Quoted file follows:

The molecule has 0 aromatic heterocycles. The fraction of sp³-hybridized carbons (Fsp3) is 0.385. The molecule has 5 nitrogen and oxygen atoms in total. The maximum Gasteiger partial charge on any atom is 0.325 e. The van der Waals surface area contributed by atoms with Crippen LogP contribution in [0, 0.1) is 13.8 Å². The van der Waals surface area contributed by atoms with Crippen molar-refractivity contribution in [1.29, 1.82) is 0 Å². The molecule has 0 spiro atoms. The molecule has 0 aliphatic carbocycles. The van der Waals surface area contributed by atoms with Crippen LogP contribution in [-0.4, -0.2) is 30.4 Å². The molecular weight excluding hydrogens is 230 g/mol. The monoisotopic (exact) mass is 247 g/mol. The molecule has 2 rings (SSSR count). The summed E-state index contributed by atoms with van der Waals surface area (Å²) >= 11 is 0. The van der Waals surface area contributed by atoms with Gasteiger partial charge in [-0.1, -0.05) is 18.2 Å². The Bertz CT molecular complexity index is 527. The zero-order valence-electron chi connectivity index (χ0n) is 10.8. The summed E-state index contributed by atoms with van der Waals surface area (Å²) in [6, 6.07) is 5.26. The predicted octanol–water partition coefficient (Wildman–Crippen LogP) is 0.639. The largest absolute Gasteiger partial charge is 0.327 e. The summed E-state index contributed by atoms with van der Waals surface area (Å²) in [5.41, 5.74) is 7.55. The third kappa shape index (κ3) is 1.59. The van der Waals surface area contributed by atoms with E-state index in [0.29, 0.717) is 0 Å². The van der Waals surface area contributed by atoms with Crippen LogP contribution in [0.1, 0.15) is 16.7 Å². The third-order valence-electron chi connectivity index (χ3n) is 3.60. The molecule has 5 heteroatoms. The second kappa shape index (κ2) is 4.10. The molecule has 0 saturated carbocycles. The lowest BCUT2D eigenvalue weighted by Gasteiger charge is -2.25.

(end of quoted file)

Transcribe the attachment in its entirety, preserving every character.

The molecule has 0 aromatic heterocycles. The fraction of sp³-hybridized carbons (Fsp3) is 0.385. The molecule has 5 nitrogen and oxygen atoms in total. The maximum Gasteiger partial charge on any atom is 0.325 e. The van der Waals surface area contributed by atoms with Crippen LogP contribution in [0, 0.1) is 13.8 Å². The van der Waals surface area contributed by atoms with Crippen molar-refractivity contribution in [1.29, 1.82) is 0 Å². The molecule has 0 spiro atoms. The molecule has 0 aliphatic carbocycles. The van der Waals surface area contributed by atoms with Crippen LogP contribution in [-0.4, -0.2) is 30.4 Å². The molecular weight excluding hydrogens is 230 g/mol. The monoisotopic (exact) mass is 247 g/mol. The molecule has 2 rings (SSSR count). The summed E-state index contributed by atoms with van der Waals surface area (Å²) >= 11 is 0. The van der Waals surface area contributed by atoms with Gasteiger partial charge in [-0.1, -0.05) is 18.2 Å². The Bertz CT molecular complexity index is 527. The zero-order valence-electron chi connectivity index (χ0n) is 10.8. The summed E-state index contributed by atoms with van der Waals surface area (Å²) in [6, 6.07) is 5.26. The predicted octanol–water partition coefficient (Wildman–Crippen LogP) is 0.639. The largest absolute Gasteiger partial charge is 0.327 e. The summed E-state index contributed by atoms with van der Waals surface area (Å²) in [5.41, 5.74) is 7.55. The third kappa shape index (κ3) is 1.59. The van der Waals surface area contributed by atoms with E-state index in [0.29, 0.717) is 0 Å². The van der Waals surface area contributed by atoms with Crippen LogP contribution in [0.1, 0.15) is 16.7 Å². The third-order valence-electron chi connectivity index (χ3n) is 3.60. The molecule has 5 heteroatoms. The second kappa shape index (κ2) is 4.10. The molecule has 0 saturated carbocycles. The lowest BCUT2D eigenvalue weighted by Gasteiger charge is -2.25.